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Today Is Not that Day! by Dean Smoll

Posted on March 18 2016

Our customer Dean Smoll sent us a very kind note the other day. He'd meant to post it to Instagram, but ran up against the word count limit and emailed it instead. It's such a nice sentiment, we thought it deserved a home on the blog. Here's Dean on woodworking, appreciation, and admiration:

"There are many times in life that you take the things that others do completely for granted. Today is not that day! Lemme tell you guys a story.

In the summer of '83 I was 18 and working at a summer camp. I discovered a derelict cedar and canvas canoe in a shed and I fell in love. In the summer of '87 I was working at a different camp and got to talking with a guy about wooden canoes and a book I had seen, but couldn't recall the name of, about strip-built canoes. He put it indelibly in my memory: "Canoecraft, man. It's called Canoecraft.”

That winter I started hunting around, calling bookstores, contacting the publisher, and a month after sending a check off into space (remember, this was a really long time before the Internet or Amazon) I got my book in the mail. It was February of '88. I read it all in the next two days.

I read it again the next week.

I met a girl and told her of my dream to build a wooden canoe.

I read the book again the next year.

We had a kid, moved, took a new job, had another kid, and another...

I read Canoecraft again.

I read it again, in bed, in the winter, multiple times.

In the spring of 2002 I had the money, the time, and the space, so I sent off to Bear Mountain for Nomad plans. I bought locally lumbered sassafras and ash, milled the planks, and began!

My 5 yr old daughter played with the curls of planed wood. My friends stopped by to see how it was going. It began to form under my hands. In September after around 6 months of TV time lost (hahaha, lost, as if...) it was done. We took it to the lake, sprayed a can of Miller HighLife over the bow, and went paddling. It was AWESOME!

That boat has been everywhere. Both bow and stern have been patched a few times; the bottom is marked by too, too many rocks I didn't see ahead of me (a little like my soul is actually), and the ash gunnels have been varnished, sanded down, and varnished again, a few times.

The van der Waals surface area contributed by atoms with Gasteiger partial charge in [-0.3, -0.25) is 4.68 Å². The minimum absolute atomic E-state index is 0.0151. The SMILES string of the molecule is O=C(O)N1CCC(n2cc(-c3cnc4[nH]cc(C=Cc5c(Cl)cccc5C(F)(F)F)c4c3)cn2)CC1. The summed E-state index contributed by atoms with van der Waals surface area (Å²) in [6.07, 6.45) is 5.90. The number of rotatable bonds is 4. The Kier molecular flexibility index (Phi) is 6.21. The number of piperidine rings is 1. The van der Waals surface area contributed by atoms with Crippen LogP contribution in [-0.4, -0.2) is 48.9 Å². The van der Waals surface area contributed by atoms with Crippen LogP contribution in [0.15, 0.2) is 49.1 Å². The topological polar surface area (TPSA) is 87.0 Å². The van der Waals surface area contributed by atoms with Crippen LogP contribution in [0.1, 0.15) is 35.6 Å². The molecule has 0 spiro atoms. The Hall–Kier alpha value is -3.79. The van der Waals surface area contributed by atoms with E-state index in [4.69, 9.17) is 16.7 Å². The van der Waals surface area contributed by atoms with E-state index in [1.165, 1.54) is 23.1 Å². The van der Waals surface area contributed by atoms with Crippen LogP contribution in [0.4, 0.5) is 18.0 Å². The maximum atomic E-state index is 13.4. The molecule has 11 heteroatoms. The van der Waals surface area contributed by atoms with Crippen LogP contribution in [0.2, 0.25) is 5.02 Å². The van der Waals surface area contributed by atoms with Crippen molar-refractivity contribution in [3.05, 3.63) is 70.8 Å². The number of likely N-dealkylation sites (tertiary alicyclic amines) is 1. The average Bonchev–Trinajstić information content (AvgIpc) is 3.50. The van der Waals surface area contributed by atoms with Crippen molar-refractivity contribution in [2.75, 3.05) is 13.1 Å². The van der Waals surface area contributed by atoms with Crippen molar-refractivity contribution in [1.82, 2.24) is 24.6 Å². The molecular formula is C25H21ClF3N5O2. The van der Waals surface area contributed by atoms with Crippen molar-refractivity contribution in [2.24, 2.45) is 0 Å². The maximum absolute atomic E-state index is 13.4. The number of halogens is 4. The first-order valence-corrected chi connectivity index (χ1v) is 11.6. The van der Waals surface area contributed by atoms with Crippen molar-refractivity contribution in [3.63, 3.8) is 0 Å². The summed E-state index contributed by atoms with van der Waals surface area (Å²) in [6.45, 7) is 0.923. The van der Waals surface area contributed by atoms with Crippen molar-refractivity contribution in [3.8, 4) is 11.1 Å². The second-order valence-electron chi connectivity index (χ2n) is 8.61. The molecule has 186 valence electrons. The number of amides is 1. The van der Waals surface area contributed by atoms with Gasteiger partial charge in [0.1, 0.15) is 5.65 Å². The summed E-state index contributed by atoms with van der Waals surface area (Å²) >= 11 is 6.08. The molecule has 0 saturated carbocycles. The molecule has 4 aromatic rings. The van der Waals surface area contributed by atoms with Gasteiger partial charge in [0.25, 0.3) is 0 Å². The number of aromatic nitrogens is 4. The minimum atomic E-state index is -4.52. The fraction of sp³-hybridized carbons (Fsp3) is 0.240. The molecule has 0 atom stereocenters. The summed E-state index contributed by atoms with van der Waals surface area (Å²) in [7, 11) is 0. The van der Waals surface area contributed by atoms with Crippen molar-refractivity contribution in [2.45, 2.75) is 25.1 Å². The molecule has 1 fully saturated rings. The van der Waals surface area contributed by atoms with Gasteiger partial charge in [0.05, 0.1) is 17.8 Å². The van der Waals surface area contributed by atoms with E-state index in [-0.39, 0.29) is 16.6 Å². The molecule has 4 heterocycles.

And yet, every time it slides into the water, it draws the eye, and the compliments of onlookers, and my continued admiration. I guide a piece of me; and let's be honest here, a piece of you; down every body of water that suits my fancy. Ducks salute! (OK, not really a salute, more of a quack, but still...)

I've said thank you before, when I stopped by to visit you guys in August of 2011. It was a really cool visit by the way; just like 30 min and you both were so friendly and accommodating to a drop-in. I want to say it again in a way that won't fade with the wind or the dust of my car down your drive. Thank you so much for doing what you love and sharing that with us. Thank you so much for mentoring us all with your words. Thank you for inspiring us with the patience that those words imparted to us, first time woodworkers, daunted by the idea that there was not a straight line to be counted on as a reference (that was a scary concept, man!).

Thank you Ted! Thank you Joan! Thanks again and know that what you do matters!

-Dean (Dino) Smoll

 P.S. I've included some pics of the boat and my family. Also, I've included a pic of the inside cover of my copy of your book. It was really important to me when I got it, it remains so to this day.


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